By DOUG GRAVES
LONDON, Ohio — When economists talk, people listen. So when farm economists weighed in on the current economic climate at this year’s Farm Science Review, there were no empty seats to be found.
“We’ve been looking at farm income and trends across the country and Ohio in particular, and we’re seeing a correlation of the economic climate of the 1980s,” said Ani Katchova, associate professor and Farm Income Enhance Chair of the Department of Agricultural, Environmental and Development Economics at Ohio State University.
“Today’s farm economy and that of the decade 30 years ago are similar, but we’re rebounding and see positive news in the near future. Right now we’re seeing slightly higher farm income, land values are turning the corner and equity is expected to increase in land values.”
Robert Dinterman, postdoctoral economic researcher in the same department, also weighed in on the economic findings. The panel was moderated by David Marrison, extension director of Ashtabula County.
“In 2012 we experienced the highest farm values, then in 2013 farm income started falling slightly,” Katchova said. “What we’re looking at are two criteria. First, the net cash farm income, and that’s revenue minus costs in terms of cash. Second is the new farm income land that includes farm value based on depreciation and inventory changes.”
She said the 2017 USDA forecast shows a 12.6 percent increase in net cash farm income and a 3.1 percent increase in net farm income.
“The difference is due to changes in the crop inventory for last year. Crops were produced last year and sold this year,” she said. “We have seen the erosion of farm equity the past few years, and we do see an increase in equity by 3.9 percent and increase in excess by 4 percent. Not great news, but better than what we saw in the 1980s.
“Farmers should know we see an overall improvement in the balance sheet, and the biggest asset in that balance sheet is farm real estate, which makes up 83 percent of this balance sheet.”
Katchova said the national average of debt-to-asset ratio is at 11 percent, meaning 11 percent of people’s assets are financed with debt. “These are historic lows,” she explained. “In the ’80s that ratio was at 23 percent.”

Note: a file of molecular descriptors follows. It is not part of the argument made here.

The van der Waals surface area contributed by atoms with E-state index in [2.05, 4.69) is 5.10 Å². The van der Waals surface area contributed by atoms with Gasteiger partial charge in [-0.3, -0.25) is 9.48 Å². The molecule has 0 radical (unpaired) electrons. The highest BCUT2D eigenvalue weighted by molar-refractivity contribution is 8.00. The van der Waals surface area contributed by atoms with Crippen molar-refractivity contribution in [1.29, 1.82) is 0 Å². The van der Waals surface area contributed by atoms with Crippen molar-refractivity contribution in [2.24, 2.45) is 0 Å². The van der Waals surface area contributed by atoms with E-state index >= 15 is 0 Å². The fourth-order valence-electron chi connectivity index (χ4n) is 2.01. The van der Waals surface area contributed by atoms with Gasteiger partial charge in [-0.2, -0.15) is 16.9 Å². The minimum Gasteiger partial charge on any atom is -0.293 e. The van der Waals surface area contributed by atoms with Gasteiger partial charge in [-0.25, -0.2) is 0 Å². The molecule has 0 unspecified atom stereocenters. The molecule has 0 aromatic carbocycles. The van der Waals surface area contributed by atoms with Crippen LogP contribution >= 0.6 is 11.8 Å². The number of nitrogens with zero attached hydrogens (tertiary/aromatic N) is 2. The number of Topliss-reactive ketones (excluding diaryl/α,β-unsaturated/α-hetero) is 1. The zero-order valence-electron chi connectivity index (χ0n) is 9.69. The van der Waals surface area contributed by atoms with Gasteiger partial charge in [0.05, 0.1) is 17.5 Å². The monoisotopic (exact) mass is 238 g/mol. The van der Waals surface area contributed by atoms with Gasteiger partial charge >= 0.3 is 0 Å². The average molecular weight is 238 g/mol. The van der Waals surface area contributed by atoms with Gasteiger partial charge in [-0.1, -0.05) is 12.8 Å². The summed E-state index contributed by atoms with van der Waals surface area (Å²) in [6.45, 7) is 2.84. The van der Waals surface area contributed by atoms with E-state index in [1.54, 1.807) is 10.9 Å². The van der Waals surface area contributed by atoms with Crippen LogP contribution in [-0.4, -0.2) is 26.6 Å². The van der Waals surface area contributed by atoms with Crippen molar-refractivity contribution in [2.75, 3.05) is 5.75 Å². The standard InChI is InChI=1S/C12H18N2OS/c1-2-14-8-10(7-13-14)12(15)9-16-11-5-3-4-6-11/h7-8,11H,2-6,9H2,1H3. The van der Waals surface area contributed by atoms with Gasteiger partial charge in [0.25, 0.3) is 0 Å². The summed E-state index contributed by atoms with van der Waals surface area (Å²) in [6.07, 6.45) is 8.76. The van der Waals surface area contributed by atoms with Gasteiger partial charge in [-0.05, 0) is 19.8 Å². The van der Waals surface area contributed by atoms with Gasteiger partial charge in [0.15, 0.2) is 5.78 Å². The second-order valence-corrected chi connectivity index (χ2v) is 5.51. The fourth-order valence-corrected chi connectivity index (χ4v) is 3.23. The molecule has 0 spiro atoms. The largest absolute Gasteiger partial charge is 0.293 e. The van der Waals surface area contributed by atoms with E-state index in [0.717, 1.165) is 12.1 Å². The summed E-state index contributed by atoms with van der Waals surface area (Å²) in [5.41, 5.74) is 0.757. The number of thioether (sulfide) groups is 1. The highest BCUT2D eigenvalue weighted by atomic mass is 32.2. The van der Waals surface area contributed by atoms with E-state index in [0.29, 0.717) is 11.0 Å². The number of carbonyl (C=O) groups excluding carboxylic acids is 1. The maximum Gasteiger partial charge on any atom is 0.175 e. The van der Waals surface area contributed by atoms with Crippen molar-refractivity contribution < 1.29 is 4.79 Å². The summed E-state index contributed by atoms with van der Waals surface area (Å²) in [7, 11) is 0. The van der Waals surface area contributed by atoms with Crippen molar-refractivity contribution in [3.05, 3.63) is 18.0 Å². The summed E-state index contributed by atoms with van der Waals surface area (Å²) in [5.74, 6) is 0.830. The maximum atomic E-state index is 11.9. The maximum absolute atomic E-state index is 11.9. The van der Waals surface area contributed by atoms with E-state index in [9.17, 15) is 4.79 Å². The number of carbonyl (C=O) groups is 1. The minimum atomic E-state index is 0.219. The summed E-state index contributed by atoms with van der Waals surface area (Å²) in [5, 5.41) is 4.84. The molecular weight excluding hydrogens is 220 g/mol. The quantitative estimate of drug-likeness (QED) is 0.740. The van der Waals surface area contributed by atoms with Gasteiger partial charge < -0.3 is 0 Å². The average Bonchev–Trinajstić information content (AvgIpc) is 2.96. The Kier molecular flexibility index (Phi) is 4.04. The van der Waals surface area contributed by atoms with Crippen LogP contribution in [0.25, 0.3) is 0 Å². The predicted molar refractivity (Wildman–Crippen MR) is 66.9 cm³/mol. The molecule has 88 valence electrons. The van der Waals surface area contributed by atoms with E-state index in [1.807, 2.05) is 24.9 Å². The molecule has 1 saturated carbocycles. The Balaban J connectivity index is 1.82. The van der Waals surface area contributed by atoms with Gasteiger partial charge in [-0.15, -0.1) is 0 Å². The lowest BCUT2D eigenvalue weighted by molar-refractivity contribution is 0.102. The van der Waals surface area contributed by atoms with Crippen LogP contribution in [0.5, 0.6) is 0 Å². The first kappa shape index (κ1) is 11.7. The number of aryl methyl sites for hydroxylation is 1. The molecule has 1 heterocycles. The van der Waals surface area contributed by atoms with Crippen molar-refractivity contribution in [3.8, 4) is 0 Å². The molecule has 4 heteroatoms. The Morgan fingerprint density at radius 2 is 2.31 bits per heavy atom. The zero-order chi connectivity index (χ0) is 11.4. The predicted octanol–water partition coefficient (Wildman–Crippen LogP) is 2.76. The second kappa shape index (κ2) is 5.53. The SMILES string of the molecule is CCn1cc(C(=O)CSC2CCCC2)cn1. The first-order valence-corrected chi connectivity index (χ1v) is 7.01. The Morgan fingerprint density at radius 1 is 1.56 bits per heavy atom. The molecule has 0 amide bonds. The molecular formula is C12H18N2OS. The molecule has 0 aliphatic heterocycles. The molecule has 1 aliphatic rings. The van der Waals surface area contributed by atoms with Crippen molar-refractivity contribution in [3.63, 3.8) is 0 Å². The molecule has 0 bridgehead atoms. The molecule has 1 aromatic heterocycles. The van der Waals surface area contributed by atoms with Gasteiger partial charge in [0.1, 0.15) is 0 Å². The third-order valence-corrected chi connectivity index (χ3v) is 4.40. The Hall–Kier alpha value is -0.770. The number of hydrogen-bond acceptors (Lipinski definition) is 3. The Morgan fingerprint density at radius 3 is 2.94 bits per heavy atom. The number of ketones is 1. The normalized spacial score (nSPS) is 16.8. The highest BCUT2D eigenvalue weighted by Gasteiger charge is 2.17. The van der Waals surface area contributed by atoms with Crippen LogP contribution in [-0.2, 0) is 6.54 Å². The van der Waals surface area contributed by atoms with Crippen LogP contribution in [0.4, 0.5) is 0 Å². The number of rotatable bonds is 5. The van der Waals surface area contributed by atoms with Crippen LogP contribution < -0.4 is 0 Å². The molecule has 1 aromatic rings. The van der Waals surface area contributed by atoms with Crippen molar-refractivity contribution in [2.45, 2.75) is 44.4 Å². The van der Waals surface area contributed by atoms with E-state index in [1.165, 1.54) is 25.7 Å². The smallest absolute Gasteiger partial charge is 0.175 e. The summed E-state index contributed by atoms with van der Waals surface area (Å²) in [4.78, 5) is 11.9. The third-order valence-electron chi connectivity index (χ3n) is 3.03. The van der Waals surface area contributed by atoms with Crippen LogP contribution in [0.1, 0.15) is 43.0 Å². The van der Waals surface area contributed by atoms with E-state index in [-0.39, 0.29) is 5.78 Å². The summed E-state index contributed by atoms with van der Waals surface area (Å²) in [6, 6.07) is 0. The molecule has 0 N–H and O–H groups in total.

She told the gathering that farmers are in a “pretty strong land value market.
“We’re in a slightly different situation than what we saw in the 80s,” Katchova said. “We saw a run-up of 19 percent in the ’70s before we were hit by a crash. In the last decade we’ve seen no more than a 4 to 5 percent increase.”
Nationally, cropland value is at $4,789 per acre. In Ohio, she says, that value is at $5,780 per acre.
“Ohio has better soil quality and more productive land,” Katchova noted. “Ohio’s land market value seems much more resilient. When we saw negative changes across the U.S., we didn’t see those in Ohio until recently. We’re expecting a flat or slight decline in land values, perhaps by only 0.3 percent.”
The panel was bombarded with questions, many of them pertaining to bankruptcy.
“We’ve seen a slight increase in bankruptcies due to downturn in agricultural land values,” Dinterman said. “In the 1980s, on average across the nation, 20 out of every 10,000 farms filed for bankruptcy. That number for Ohio was just 10. In 2017, just two out of every 10,000 farms filed for bankruptcy.
“We’re not as bad off as we were in the 1980s. There are similar trends, like declining land values and increases in debt holdings.”
Farm consolidations and mergers were on the minds of those in the audience.
“The average farm size keeps increasing,” Katchova said, “while the farm numbers are coming down in Ohio and across the U.S. There are 2.07 million farms in the nation, 74,500 of those in Ohio. The average farm size nationally is 442 acres. In Ohio that number is just 188 acres. A lot of the farmland is controlled by the largest farms.
“Our research has shown that in Ohio the ‘hobby farm’ is increasing in numbers. These are farms held by people who work off the farm and still have a tiny farm. In this state, there are either large farms or very small farmers. There are not many middle-sized farms nowadays.”
Those in the audience begged Katchova and Dinterman for their “crystal ball” farm forecast for Ohio. “My take on the situation is more rosy than most,” Katchova said. “We’re seeing some improvement with low profitability. For the first time in four years, farm profitability in Ohio has increased by 3.1 percent. Farmland values have flattened out and I do see an uptick coming in bankruptcies.”
“We will experience more bankruptcies in the upcoming quarters,” Dinterman said. “Ohio has half the bankruptcies than the national average, though. The national average for delinquent loans is at 2 percent. In Ohio it’s higher and trending upward.
“That’s an indication there’s some financial stress in the state. But the good news is that in the 1980s that delinquency was tenfold higher.”
Interest rates are much improved over those of the 1980s, Katchova said. The average rate 30 years ago was 17.5 percent. Today it stands between 4-5 percent.